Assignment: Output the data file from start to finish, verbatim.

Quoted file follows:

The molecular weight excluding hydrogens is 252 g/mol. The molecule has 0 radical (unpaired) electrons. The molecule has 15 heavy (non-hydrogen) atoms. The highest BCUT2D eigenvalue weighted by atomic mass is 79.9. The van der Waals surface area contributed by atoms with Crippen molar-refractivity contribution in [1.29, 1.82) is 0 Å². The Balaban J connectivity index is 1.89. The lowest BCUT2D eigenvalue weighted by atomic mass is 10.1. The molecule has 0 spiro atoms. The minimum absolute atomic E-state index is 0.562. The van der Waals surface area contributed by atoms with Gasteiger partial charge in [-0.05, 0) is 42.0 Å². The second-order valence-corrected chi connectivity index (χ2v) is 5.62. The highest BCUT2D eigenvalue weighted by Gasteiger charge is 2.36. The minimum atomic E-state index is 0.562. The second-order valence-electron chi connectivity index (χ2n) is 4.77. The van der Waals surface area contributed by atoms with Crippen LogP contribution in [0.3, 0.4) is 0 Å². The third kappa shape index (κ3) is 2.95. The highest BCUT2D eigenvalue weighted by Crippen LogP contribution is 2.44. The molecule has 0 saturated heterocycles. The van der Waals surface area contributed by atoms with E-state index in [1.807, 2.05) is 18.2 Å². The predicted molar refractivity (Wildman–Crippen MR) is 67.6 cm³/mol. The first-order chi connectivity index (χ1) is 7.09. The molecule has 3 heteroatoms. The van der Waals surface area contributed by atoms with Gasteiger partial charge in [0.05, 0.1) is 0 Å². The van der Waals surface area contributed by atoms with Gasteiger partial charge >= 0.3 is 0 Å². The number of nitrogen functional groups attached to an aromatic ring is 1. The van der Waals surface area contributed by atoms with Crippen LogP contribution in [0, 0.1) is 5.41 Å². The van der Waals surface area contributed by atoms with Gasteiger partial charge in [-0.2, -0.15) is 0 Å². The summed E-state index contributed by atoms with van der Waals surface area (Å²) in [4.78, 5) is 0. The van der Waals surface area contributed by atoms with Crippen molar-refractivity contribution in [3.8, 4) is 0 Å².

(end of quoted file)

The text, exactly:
The molecular weight excluding hydrogens is 252 g/mol. The molecule has 0 radical (unpaired) electrons. The molecule has 15 heavy (non-hydrogen) atoms. The highest BCUT2D eigenvalue weighted by atomic mass is 79.9. The van der Waals surface area contributed by atoms with Crippen molar-refractivity contribution in [1.29, 1.82) is 0 Å². The Balaban J connectivity index is 1.89. The lowest BCUT2D eigenvalue weighted by atomic mass is 10.1. The molecule has 0 spiro atoms. The minimum absolute atomic E-state index is 0.562. The van der Waals surface area contributed by atoms with Gasteiger partial charge in [-0.05, 0) is 42.0 Å². The second-order valence-corrected chi connectivity index (χ2v) is 5.62. The highest BCUT2D eigenvalue weighted by Gasteiger charge is 2.36. The minimum atomic E-state index is 0.562. The second-order valence-electron chi connectivity index (χ2n) is 4.77. The van der Waals surface area contributed by atoms with Crippen LogP contribution in [0.3, 0.4) is 0 Å². The third kappa shape index (κ3) is 2.95. The highest BCUT2D eigenvalue weighted by Crippen LogP contribution is 2.44. The molecule has 0 saturated heterocycles. The van der Waals surface area contributed by atoms with E-state index in [1.807, 2.05) is 18.2 Å². The predicted molar refractivity (Wildman–Crippen MR) is 67.6 cm³/mol. The first-order chi connectivity index (χ1) is 7.09. The molecule has 3 heteroatoms. The van der Waals surface area contributed by atoms with Gasteiger partial charge in [0.05, 0.1) is 0 Å². The van der Waals surface area contributed by atoms with Gasteiger partial charge >= 0.3 is 0 Å². The number of nitrogen functional groups attached to an aromatic ring is 1. The van der Waals surface area contributed by atoms with Crippen LogP contribution in [0, 0.1) is 5.41 Å². The van der Waals surface area contributed by atoms with Gasteiger partial charge in [-0.2, -0.15) is 0 Å². The summed E-state index contributed by atoms with van der Waals surface area (Å²) in [4.78, 5) is 0. The van der Waals surface area contributed by atoms with Crippen molar-refractivity contribution in [3.8, 4) is 0 Å².